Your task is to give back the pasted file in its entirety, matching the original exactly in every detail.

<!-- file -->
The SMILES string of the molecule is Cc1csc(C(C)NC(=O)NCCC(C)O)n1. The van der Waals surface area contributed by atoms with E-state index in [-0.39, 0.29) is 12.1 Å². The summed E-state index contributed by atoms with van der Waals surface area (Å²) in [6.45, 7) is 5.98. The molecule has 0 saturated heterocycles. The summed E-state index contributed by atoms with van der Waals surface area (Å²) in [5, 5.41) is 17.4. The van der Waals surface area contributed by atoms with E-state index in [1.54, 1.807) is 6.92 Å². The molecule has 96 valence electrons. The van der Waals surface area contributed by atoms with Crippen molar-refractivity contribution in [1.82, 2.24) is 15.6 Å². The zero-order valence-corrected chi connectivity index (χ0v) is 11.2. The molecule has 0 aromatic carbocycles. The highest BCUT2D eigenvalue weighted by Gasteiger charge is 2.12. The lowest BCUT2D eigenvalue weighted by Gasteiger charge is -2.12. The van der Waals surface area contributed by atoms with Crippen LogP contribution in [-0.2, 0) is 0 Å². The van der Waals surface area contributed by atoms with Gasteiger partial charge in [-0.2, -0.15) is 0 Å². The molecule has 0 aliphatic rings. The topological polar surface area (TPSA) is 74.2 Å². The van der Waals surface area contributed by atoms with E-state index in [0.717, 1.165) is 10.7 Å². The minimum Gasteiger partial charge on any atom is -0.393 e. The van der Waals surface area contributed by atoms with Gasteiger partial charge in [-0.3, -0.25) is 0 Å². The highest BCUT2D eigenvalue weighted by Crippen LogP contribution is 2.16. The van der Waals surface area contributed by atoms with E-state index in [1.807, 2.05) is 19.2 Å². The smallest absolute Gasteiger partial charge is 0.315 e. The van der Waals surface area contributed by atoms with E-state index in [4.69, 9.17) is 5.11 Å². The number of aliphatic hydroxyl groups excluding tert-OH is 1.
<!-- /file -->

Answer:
The SMILES string of the molecule is Cc1csc(C(C)NC(=O)NCCC(C)O)n1. The van der Waals surface area contributed by atoms with E-state index in [-0.39, 0.29) is 12.1 Å². The summed E-state index contributed by atoms with van der Waals surface area (Å²) in [6.45, 7) is 5.98. The molecule has 0 saturated heterocycles. The summed E-state index contributed by atoms with van der Waals surface area (Å²) in [5, 5.41) is 17.4. The van der Waals surface area contributed by atoms with E-state index in [1.54, 1.807) is 6.92 Å². The molecule has 96 valence electrons. The van der Waals surface area contributed by atoms with Crippen molar-refractivity contribution in [1.82, 2.24) is 15.6 Å². The zero-order valence-corrected chi connectivity index (χ0v) is 11.2. The molecule has 0 aromatic carbocycles. The highest BCUT2D eigenvalue weighted by Gasteiger charge is 2.12. The lowest BCUT2D eigenvalue weighted by Gasteiger charge is -2.12. The van der Waals surface area contributed by atoms with Crippen LogP contribution in [-0.2, 0) is 0 Å². The van der Waals surface area contributed by atoms with Gasteiger partial charge in [-0.2, -0.15) is 0 Å². The molecule has 0 aliphatic rings. The topological polar surface area (TPSA) is 74.2 Å². The van der Waals surface area contributed by atoms with E-state index in [0.717, 1.165) is 10.7 Å². The minimum Gasteiger partial charge on any atom is -0.393 e. The van der Waals surface area contributed by atoms with Gasteiger partial charge in [-0.3, -0.25) is 0 Å². The highest BCUT2D eigenvalue weighted by Crippen LogP contribution is 2.16. The van der Waals surface area contributed by atoms with E-state index in [1.807, 2.05) is 19.2 Å². The smallest absolute Gasteiger partial charge is 0.315 e. The van der Waals surface area contributed by atoms with E-state index in [4.69, 9.17) is 5.11 Å². The number of aliphatic hydroxyl groups excluding tert-OH is 1.